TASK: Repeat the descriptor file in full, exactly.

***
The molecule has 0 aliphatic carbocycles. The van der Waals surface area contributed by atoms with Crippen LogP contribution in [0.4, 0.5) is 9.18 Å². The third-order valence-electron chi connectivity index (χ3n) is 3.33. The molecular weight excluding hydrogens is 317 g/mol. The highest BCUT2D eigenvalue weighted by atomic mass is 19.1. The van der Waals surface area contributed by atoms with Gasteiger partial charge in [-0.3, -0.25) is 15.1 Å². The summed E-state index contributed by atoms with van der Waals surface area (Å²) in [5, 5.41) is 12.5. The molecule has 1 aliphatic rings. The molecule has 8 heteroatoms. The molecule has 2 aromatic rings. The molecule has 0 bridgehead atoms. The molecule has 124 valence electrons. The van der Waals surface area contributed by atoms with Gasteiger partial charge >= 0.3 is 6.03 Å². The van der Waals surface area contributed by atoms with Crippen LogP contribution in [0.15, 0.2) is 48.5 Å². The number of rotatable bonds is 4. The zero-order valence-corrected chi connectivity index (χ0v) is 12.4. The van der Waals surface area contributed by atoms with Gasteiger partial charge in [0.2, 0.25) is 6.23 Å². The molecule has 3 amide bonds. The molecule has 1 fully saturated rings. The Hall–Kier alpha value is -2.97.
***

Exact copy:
The molecule has 0 aliphatic carbocycles. The van der Waals surface area contributed by atoms with Crippen LogP contribution in [0.4, 0.5) is 9.18 Å². The third-order valence-electron chi connectivity index (χ3n) is 3.33. The molecular weight excluding hydrogens is 317 g/mol. The highest BCUT2D eigenvalue weighted by atomic mass is 19.1. The van der Waals surface area contributed by atoms with Gasteiger partial charge in [-0.3, -0.25) is 15.1 Å². The summed E-state index contributed by atoms with van der Waals surface area (Å²) in [5, 5.41) is 12.5. The molecule has 1 aliphatic rings. The molecule has 8 heteroatoms. The molecule has 2 aromatic rings. The molecule has 0 bridgehead atoms. The molecule has 124 valence electrons. The van der Waals surface area contributed by atoms with Gasteiger partial charge >= 0.3 is 6.03 Å². The van der Waals surface area contributed by atoms with Crippen LogP contribution in [0.15, 0.2) is 48.5 Å². The number of rotatable bonds is 4. The zero-order valence-corrected chi connectivity index (χ0v) is 12.4. The van der Waals surface area contributed by atoms with Gasteiger partial charge in [0.2, 0.25) is 6.23 Å². The molecule has 3 amide bonds. The molecule has 1 fully saturated rings. The Hall–Kier alpha value is -2.97.